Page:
You can get an uncontested divorce (known as "dissolution of marriage" in Oklahoma) if you and your spouse can agree on how you'll handle the issues involved in ending a marriage, rather than going to trial and having a judge decide for you.
In Oklahoma, there are two ways to go about an uncontested divorce:
No matter when or how you reach a comprehensive settlement on all of your divorce issues, you will save on the expense of divorce—not to mention the time and stress of a trial—even if you need to pay for divorce mediation to help you get to the agreement. And if you can agree at the outset of the proceeding, what's commonly known as a "waiver divorce" is the least-expensive and quickest way to obtain a dissolution of your marriage in Oklahoma.
Many couples are able to go through a waiver divorce on their own or with the help of an online divorce service. Depending on your circumstances, however, it could be a good idea to have a lawyer review your marital settlement agreement to make sure it's fair and protects all of your legal rights. This is particularly the case when you have complex assets to divide, like retirement plans or a family business.
This article explains the basic steps and requirements for a waiver divorce in Oklahoma.
In order to get a dissolution of your marriage in Oklahoma, you or your spouse must have actually lived in the state (or been stationed there during military duty) during the six-month period immediately before you file. In addition, either you or your spouse must have lived for at least 30 days in the county where you file the divorce petition. (Okla. Stat. tit. 43 §§ 102, 103 (2021).)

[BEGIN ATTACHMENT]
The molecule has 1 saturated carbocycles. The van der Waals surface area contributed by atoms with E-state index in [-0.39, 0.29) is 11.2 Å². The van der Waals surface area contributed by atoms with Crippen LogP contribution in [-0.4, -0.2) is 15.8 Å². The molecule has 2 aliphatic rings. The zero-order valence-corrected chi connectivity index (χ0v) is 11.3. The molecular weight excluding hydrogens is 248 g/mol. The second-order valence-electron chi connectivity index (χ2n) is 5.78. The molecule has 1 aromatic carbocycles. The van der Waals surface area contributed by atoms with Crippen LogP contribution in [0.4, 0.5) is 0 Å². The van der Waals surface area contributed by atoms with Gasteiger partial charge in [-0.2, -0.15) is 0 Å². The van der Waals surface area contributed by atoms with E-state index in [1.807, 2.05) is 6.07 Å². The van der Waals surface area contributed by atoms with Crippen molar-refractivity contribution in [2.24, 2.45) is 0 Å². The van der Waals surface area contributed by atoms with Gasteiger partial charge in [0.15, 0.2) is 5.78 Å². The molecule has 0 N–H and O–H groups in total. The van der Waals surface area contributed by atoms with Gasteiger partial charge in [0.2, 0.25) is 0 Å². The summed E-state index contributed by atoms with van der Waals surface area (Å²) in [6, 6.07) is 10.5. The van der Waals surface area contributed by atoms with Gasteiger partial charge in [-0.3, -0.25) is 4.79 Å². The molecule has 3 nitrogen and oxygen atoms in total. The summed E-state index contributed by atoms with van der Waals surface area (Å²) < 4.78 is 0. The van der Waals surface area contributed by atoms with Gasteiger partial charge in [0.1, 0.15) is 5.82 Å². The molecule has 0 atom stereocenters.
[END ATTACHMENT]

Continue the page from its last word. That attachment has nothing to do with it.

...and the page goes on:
Oklahoma doesn't have a procedure for filing a joint petition for uncontested divorce. Instead, one spouse (the "petitioner") must start the proceeding by filing a petition for dissolution of marriage. Among other things, the petition must state the ground (or legal reason) for the divorce. Oklahoma allows fault-based grounds for divorce, but for an uncontested divorce you must choose the state's only "no-fault" ground: incompatibility (Okla. Stat. tit. 43 § 101 (2021).)
The dissolution petition should request "relief" (such as how your property and assets will be divided, payment of alimony/maintenance, child custody, and child support) in line with the settlement agreement that you and your spouse have reached.
You may need to include other forms along with the petition. Oklahoma state courts don't provide self-help forms online, but you can check with the court clerk's office in your county to get the forms and instructions. Or, to simplify the process, you can use an online divorce service that will provide the completed forms once you answer some initial questions.
You will have to pay a fee when you file the paperwork. The filing fees vary from county to county and may be different depending on whether you have minor children. If you can't afford the fees, you may file an affidavit requesting that the fees be waived.
In standard divorce proceedings, the dissolution petition must be served on the other spouse (the "respondent"). In Oklahoma, however, the respondent may instead waive this service—hence, the term "waiver divorce." In order for the waiver to be valid, the respondent must sign an "entry of appearance and waiver of service"—no sooner than one full day after the petition was filed—and then must file the notarized, signed form with the court.
You must also file other documents before the final hearing in a waiver divorce, although couples typically include them with the petition and other initial paperwork. These documents include:
If you have children, you may be required to attend a class about the impact of divorce and coparenting on children. You may also need to attend a parenting plan conference. (Okla. Stat. § 107.2 (2021).)
After a short waiting period, you may request the final hearing on your divorce. If you and your spouse don't have minor children, the judge may issue your final divorce order once 10 days have passed after you filed the petition. If you do still have children under the age of 18, the waiting period is generally 90 days, unless:
There are also certain circumstances that make a case exempt from the waiting period (such as a parent's conviction for child abuse), but these aren't likely to apply in waiver divorce cases. (Okla. Stats. § 107.1, Okla. Okla. Dist. Ct. Rule 8 (2021).)